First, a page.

Technology eReport
Volume 5, Number 3
August 2006

Table of Contents
Past Issues

Surviving Email

WordPerfect Mail—Is It the Perfect Solution?

By jennifer j. rose

 

Corel ushered in email with its release of WordPerfect 12, followed by WordPerfectX3 in 2006. Is it two decades too late to compete effectively with Outlook? Its slick, clean, and stylish interface lured me into giving it a test run. Admittedly, it doesn’t take much for me to get all worked up over a new email program.

WordPerfect Mail promised powerful search tools, spam protection, rules, multiple accounts, aliases, spell checking, signatures, text formatting tools, and insulation from the nasty viruses attracted to Outlook—all of what you’d expect in any modern email client. Mailing list management and RSS news feeds were part of the package, which also included a contact manager and a calendar. The program was as seductive as those late-night infomercials promising all shapes of self-improvement.

It was a snap to import everything stored in Outlook, Outlook Express, Netscape, and Eudora. Importing mail from other programs such as Pegasus, Thunderbird, and Incredimail wasn’t automatic, involving some two-step workarounds. But while it can import messages, folders, account settings, and contacts, it will not import rules (WordPerfect Mail’s name for filters). And that can spell some frustrating hours for those who’ve operated with a detailed filtering system with a previous email client. Simply setting up rules was a somewhat clunky process compared to other email programs.

“Categories,” WordPerfect Mail’s term for labels, came in an infinitely customizable palette of colors, a cosmetically appealing improvement over other email programs.

When it came to synchronizing between two or more computers, WordPerfect Mail let us down again. The knowledge base suggested simply copying and transferring the Datastore between systems.

What was genuinely outstanding was its robust spam protection, provided by SAproxy Pro, which came with a training database, tagging options, and whitelisting and blacklisting features. This spam feature outperformed other email clients.

But what really impressed me about WordPerfect Mail was the level of support. Within the program itself was a Help feature that lived up to its name. The knowledge base, http://support.corel.com/scripts/rightnow.cfg/php.exe/enduser/std_alp.php, had answers to questions such as synching an inbox from a desktop to a laptop, allowing an untrusted SSL certificate, moving WordPerfect Mail from one computer to another, and listing contacts by last name. There is even a news group devoted to this e-mail client, available at news://cnew.corel.com/WordPerfectMail.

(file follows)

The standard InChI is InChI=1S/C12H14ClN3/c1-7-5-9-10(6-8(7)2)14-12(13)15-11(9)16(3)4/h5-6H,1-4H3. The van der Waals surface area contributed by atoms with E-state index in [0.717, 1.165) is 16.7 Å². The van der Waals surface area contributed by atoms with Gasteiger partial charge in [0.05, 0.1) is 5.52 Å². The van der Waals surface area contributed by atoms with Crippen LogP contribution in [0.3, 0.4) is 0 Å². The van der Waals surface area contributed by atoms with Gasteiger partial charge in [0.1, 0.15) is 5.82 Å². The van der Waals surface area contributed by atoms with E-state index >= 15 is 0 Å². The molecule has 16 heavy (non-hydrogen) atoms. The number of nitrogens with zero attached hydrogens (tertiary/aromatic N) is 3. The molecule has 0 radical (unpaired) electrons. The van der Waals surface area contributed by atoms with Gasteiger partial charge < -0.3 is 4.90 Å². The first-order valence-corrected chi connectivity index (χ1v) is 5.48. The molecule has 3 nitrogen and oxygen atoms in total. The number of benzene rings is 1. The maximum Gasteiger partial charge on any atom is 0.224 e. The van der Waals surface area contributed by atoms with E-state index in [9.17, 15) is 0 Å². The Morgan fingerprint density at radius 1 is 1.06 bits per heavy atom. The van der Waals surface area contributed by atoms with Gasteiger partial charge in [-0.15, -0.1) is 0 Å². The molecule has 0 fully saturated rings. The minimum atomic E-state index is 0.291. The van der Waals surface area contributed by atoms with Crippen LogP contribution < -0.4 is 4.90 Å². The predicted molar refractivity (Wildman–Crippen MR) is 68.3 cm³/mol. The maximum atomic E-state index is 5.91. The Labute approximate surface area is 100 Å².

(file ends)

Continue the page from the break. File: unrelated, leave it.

Is WordPerfect Mail simply Outlook in new clothes? The answer is “probably yes.” For those in a WordPerfect shop, it’s a long-awaited solution and a pretty good one, overwhelming Outlook in enough ways that it’s worth making the switch. Will we see a stampede of users migrating to WordPerfect Mail from Outlook? I wouldn’t bet the farm.

Those who still harbor fond memories of WordPerfect 5.1 for DOS and the ancient days before integrated email packages may find the leap to WordPerfect Mail steep. For every one of us antediluvians, there are three new users for whom WordPerfect12 and WordPerfect X3 are their very first office suites, and they’ll find this system the best solution since sliced bread and colored margarine.

WordPerfect Mail is available as a standalone product from Corel.com for $69 (downloadable for $59) or as part of Corel WordPerfect Office X3. And for tire-kickers, there’s even a free 30-day trial available at http://www.corel.com/servlet/Satellite?pagename=Corel3/Trials/Login&pid=1047025149062&cid=1047025152568.

 

jennifer j. rose, editor-in-chief of GPSolo, receives her email at jjrose@jjrose.com in Morelia, Michoacán, Mexico.

 

 

 

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